Two other cases of HIET use were reported by Boyer and Shannon [22]. A 48-year-old man was admitted with haemodynamic instability after ingesting an unknown amount of extended-release diltiazem; he failed to respond to calcium, i.v. fluids, dopamine and dobutamine. An insulin infusion (0.5 IU/kg per hour plus 10 g/h glucose) markedly improved the blood pressure and allowed the discontinuation of vasoactive agents within 30 minutes. The insulin infusion was maintained for 5 hours. The other patient was a 34-year-old woman who developed shock 1 hour after ingesting amlodipine tablets. Conventional therapies failed to improve haemodynamic condition so that insulin infusion at the same rate was started. Although the patient was non-diabetic, her initial capillary glucose was 325 mg/dL: it was cautiously measured every 15 to 30 minutes but she never needed supplemental glucose. Haemodynamic status improved within 30 minutes. Dopamine, noradrenaline and glucagon were stopped 45 minutes after starting HIET, which was discontinued 6 hours later.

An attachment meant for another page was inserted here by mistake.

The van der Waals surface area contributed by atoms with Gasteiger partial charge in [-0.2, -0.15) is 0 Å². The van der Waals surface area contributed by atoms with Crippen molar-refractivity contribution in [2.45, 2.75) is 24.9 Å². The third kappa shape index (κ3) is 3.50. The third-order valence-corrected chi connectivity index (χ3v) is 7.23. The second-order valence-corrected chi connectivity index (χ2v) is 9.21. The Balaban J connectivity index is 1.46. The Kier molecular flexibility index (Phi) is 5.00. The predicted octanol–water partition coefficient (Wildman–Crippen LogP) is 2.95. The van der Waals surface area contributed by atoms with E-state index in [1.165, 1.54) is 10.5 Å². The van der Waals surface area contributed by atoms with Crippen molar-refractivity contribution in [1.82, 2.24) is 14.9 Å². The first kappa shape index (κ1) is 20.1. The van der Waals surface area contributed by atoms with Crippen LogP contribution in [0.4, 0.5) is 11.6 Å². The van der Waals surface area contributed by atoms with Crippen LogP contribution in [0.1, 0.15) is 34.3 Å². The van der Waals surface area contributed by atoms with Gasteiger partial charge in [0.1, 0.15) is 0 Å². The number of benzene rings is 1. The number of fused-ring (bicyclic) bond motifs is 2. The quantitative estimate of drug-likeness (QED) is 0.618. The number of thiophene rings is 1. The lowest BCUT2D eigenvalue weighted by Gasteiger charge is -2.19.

Similar cases have been reported by Rasmussen and colleagues [23], Marques and colleagues [24], Ortiz-Munoz and colleagues [25] and Place and colleagues [26], including elderly patients with previous cardiovascular disease, and have been collected with more details elsewhere [27,28].

The case reported by Min and Deshpande [29] is especially interesting because haemodynamic data were obtained from a right heart catheter before and during HIET in a 59-year-old female after ingestion of slow release diltiazem together with sedatives. HIET (0.5 IU/kg per hour and 50% glucose infusion) was started because the patient remained dependent on the infusion of vasoactive drugs after 15 hours of treatment (i.v. fluids, adrenaline, noradrenaline and vasopressin). An increase in mean arterial pressure was observed within 30 minutes of starting HIET, and all vasoactive agents were discontinued within 60 minutes. The predominant haemodynamic effect of HIET surprisingly seemed to be an increase in peripheral vascular resistance rather than an inotropic effect.